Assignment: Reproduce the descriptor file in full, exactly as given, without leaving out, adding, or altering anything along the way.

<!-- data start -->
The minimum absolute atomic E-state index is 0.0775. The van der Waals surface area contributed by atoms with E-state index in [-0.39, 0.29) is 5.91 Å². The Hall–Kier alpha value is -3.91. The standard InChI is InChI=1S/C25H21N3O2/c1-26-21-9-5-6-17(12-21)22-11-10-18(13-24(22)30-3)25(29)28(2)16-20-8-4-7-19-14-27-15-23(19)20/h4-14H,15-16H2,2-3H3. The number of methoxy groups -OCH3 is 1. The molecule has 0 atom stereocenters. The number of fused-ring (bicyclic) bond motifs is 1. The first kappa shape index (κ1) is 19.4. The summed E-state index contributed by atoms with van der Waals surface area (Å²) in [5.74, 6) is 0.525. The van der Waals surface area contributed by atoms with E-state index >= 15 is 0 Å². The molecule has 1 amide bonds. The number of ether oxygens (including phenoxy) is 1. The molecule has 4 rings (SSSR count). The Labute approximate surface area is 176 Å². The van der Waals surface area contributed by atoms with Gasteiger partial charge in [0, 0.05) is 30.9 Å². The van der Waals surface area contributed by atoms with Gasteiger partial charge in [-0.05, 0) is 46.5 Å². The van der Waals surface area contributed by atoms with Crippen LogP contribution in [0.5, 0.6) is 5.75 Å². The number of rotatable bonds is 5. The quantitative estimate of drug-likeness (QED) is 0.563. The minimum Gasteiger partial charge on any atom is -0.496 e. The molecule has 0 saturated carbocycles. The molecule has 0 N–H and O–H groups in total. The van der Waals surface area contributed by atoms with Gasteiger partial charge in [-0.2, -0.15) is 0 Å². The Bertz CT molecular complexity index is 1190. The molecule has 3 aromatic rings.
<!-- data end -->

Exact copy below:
The minimum absolute atomic E-state index is 0.0775. The van der Waals surface area contributed by atoms with E-state index in [-0.39, 0.29) is 5.91 Å². The Hall–Kier alpha value is -3.91. The standard InChI is InChI=1S/C25H21N3O2/c1-26-21-9-5-6-17(12-21)22-11-10-18(13-24(22)30-3)25(29)28(2)16-20-8-4-7-19-14-27-15-23(19)20/h4-14H,15-16H2,2-3H3. The number of methoxy groups -OCH3 is 1. The molecule has 0 atom stereocenters. The number of fused-ring (bicyclic) bond motifs is 1. The first kappa shape index (κ1) is 19.4. The summed E-state index contributed by atoms with van der Waals surface area (Å²) in [5.74, 6) is 0.525. The van der Waals surface area contributed by atoms with E-state index >= 15 is 0 Å². The molecule has 1 amide bonds. The number of ether oxygens (including phenoxy) is 1. The molecule has 4 rings (SSSR count). The Labute approximate surface area is 176 Å². The van der Waals surface area contributed by atoms with Gasteiger partial charge in [0, 0.05) is 30.9 Å². The van der Waals surface area contributed by atoms with Gasteiger partial charge in [-0.05, 0) is 46.5 Å². The van der Waals surface area contributed by atoms with Crippen LogP contribution in [0.5, 0.6) is 5.75 Å². The number of rotatable bonds is 5. The quantitative estimate of drug-likeness (QED) is 0.563. The minimum Gasteiger partial charge on any atom is -0.496 e. The molecule has 0 saturated carbocycles. The molecule has 0 N–H and O–H groups in total. The van der Waals surface area contributed by atoms with Gasteiger partial charge in [-0.2, -0.15) is 0 Å². The Bertz CT molecular complexity index is 1190. The molecule has 3 aromatic rings.